I try very hard to make sure that I provide my children with balanced meals, but getting them to eat what I serve is another (more difficult) challenge entirely. Bettina will eat nearly anything - if her sister eats it. Therein lies the challenge because Odelia is picky. Although as a baby she would eat anything, she now tries to limit herself to something like cereal, tortilla chips, crackers, pizza, macaroni and cheese, apples, and blueberries. If she is feeling particularly adventurous, she may opt for a few nibbles of carrot.
I have tried everything I can think of to improve her diet. I have read books, asked experts, begged, cajoled, punished, tricked (tried to anyway), taught.... You get the picture. So far, nothing has worked. The most effective method has been taking her shopping and asking her to pick things out, but even this has had a pretty low success rate. (That may be due to the fact that I ask her to pick produce, not packaged food, which I am sure she would jump at!)
Recently, I decided that Odelia may eat better if she was clearly accountable for what was purchased and served. In the past, my saying something about her refusing to eat the food she had chosen was less than effective - I think she just heard nagging. To fix this, I decided to try to help her make (and remember) her choices visually. With this in mind, I made her a shopping list with nothing but splotches of color. At the market, as she chose a fruit or vegetable for every color of the rainbow, I wrote it in the space next to the color. Now my kitchen is stocked with her food choices. If I hear complaints about there being nothing to eat, I can say something like, "I see here that for orange and green you chose mangos and kiwi. Have you had either of those today?"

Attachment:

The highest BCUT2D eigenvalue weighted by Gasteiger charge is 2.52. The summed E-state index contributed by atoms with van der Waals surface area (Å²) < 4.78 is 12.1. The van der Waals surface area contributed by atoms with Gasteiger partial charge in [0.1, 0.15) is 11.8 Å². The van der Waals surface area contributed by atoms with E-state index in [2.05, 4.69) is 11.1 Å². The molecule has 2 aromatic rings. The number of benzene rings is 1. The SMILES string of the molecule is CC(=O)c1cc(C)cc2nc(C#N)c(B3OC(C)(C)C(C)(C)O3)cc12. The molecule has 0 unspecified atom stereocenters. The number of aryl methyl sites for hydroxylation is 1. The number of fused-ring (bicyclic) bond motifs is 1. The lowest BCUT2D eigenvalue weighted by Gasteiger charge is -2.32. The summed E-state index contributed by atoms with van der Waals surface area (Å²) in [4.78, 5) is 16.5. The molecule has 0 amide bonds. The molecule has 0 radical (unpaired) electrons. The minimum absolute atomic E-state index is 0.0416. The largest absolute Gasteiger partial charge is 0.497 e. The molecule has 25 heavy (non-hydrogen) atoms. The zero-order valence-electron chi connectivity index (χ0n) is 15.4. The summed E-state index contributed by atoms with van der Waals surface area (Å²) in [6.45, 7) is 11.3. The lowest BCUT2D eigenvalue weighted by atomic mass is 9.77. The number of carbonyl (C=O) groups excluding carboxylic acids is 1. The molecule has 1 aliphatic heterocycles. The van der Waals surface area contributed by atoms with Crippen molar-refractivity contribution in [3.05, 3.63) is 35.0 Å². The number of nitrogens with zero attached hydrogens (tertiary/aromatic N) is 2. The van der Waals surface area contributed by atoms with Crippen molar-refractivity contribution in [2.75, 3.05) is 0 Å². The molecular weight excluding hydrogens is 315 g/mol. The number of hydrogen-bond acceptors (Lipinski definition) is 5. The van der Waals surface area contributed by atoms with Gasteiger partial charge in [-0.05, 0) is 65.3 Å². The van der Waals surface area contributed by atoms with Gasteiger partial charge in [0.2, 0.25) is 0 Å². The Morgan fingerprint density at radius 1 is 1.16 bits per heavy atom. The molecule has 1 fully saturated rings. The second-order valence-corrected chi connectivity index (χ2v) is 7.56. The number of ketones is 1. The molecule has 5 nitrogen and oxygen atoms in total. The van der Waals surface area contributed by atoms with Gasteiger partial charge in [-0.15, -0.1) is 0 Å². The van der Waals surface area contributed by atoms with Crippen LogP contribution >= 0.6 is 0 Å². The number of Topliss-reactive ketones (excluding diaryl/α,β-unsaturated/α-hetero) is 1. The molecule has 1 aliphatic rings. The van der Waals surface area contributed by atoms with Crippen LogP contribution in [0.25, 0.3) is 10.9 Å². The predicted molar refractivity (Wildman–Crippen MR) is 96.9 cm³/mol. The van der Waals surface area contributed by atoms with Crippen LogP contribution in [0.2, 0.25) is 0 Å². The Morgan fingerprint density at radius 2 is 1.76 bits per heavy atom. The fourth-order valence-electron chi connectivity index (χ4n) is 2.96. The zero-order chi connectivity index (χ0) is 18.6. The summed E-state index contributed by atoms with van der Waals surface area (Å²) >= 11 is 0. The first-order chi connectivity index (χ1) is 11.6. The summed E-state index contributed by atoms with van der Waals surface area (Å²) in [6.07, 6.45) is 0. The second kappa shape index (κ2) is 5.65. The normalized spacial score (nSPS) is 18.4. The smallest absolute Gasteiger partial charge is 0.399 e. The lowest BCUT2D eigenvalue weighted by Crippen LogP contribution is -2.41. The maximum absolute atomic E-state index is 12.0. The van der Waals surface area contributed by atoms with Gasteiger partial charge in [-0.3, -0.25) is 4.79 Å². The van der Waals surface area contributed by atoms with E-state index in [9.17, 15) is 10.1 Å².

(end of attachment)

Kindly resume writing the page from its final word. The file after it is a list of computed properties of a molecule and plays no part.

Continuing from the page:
While I can't claim a 100% success rate, this is by far the most effective thing that I have tried. If she begins to complain, I show her the paper. If she sees it, she knows she chose it. A few times I have heard that she chose something but now does not like it. I simply reply that she needs to eat it, but that she can always choose something different next time.
My shopping list printable has been so useful for us that I am putting it here for you too!
Don't feel that this printable is to be used only with picky eaters, it is an excellent tool to have when teaching children how to make healthy choices. Children really do need to eat a rainbow; show them how and tell them why.
Red fruits and vegetables give you a terrific ticker and brawny brain cells.
Orange fruits and vegetables give you supple skin, almost-x-ray vision, and lots of "Bam Bams" (immune power).
Yellow fruits and vegetables offer much of the same benefits as orange but with an extra dose of vitamin C and some extra cancer-kicking power.Green fruits and vegetables are the kings of the mountain! They do almost everything and help to keep your body healthy and strong.
Blue fruits and vegetables ice inflammation.
Indigo fruits and vegetables are possibly the most potent bad-battling things you can eat - kind of like eating action-heroes.Violet fruits and vegetables can help keep you in super shape. (They are usually lower sugar and can decrease bodily fat storage.)
Outside of the rainbow but on my shopping list printable,
The animal print represents a protein foodAnd the rainbow represents a special treat.
(These are also parts of a balanced diet.)